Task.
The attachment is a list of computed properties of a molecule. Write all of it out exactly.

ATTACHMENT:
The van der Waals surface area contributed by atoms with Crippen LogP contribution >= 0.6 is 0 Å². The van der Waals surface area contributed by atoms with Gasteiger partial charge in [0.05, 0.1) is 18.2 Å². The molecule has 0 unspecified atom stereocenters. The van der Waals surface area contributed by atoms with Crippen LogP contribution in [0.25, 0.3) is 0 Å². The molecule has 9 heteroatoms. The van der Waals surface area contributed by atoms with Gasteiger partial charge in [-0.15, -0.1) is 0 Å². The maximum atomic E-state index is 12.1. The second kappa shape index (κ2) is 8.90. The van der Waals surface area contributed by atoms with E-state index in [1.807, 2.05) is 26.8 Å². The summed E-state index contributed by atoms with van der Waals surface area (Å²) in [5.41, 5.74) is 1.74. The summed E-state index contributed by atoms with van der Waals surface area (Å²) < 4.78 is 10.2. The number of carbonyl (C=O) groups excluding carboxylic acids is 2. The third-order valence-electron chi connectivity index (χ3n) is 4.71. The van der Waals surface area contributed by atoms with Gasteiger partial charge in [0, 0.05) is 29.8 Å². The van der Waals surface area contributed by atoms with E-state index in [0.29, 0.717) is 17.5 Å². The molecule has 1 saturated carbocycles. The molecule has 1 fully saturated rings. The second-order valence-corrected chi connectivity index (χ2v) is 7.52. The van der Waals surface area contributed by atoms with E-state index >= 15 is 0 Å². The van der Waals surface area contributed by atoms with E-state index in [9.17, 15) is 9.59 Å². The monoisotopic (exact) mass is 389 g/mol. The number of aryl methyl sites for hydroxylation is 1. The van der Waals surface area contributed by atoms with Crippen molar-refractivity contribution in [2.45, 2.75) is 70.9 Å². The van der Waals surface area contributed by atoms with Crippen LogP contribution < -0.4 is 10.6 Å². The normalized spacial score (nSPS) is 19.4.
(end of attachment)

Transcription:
The van der Waals surface area contributed by atoms with Crippen LogP contribution >= 0.6 is 0 Å². The van der Waals surface area contributed by atoms with Gasteiger partial charge in [0.05, 0.1) is 18.2 Å². The molecule has 0 unspecified atom stereocenters. The van der Waals surface area contributed by atoms with Crippen LogP contribution in [0.25, 0.3) is 0 Å². The molecule has 9 heteroatoms. The van der Waals surface area contributed by atoms with Gasteiger partial charge in [-0.15, -0.1) is 0 Å². The maximum atomic E-state index is 12.1. The second kappa shape index (κ2) is 8.90. The van der Waals surface area contributed by atoms with E-state index in [1.807, 2.05) is 26.8 Å². The summed E-state index contributed by atoms with van der Waals surface area (Å²) in [5.41, 5.74) is 1.74. The summed E-state index contributed by atoms with van der Waals surface area (Å²) < 4.78 is 10.2. The number of carbonyl (C=O) groups excluding carboxylic acids is 2. The third-order valence-electron chi connectivity index (χ3n) is 4.71. The van der Waals surface area contributed by atoms with Gasteiger partial charge in [0, 0.05) is 29.8 Å². The van der Waals surface area contributed by atoms with E-state index in [0.29, 0.717) is 17.5 Å². The molecule has 1 saturated carbocycles. The molecule has 1 fully saturated rings. The second-order valence-corrected chi connectivity index (χ2v) is 7.52. The van der Waals surface area contributed by atoms with E-state index >= 15 is 0 Å². The van der Waals surface area contributed by atoms with E-state index in [9.17, 15) is 9.59 Å². The monoisotopic (exact) mass is 389 g/mol. The number of aryl methyl sites for hydroxylation is 1. The van der Waals surface area contributed by atoms with Crippen molar-refractivity contribution in [2.45, 2.75) is 70.9 Å². The van der Waals surface area contributed by atoms with Crippen LogP contribution < -0.4 is 10.6 Å². The normalized spacial score (nSPS) is 19.4.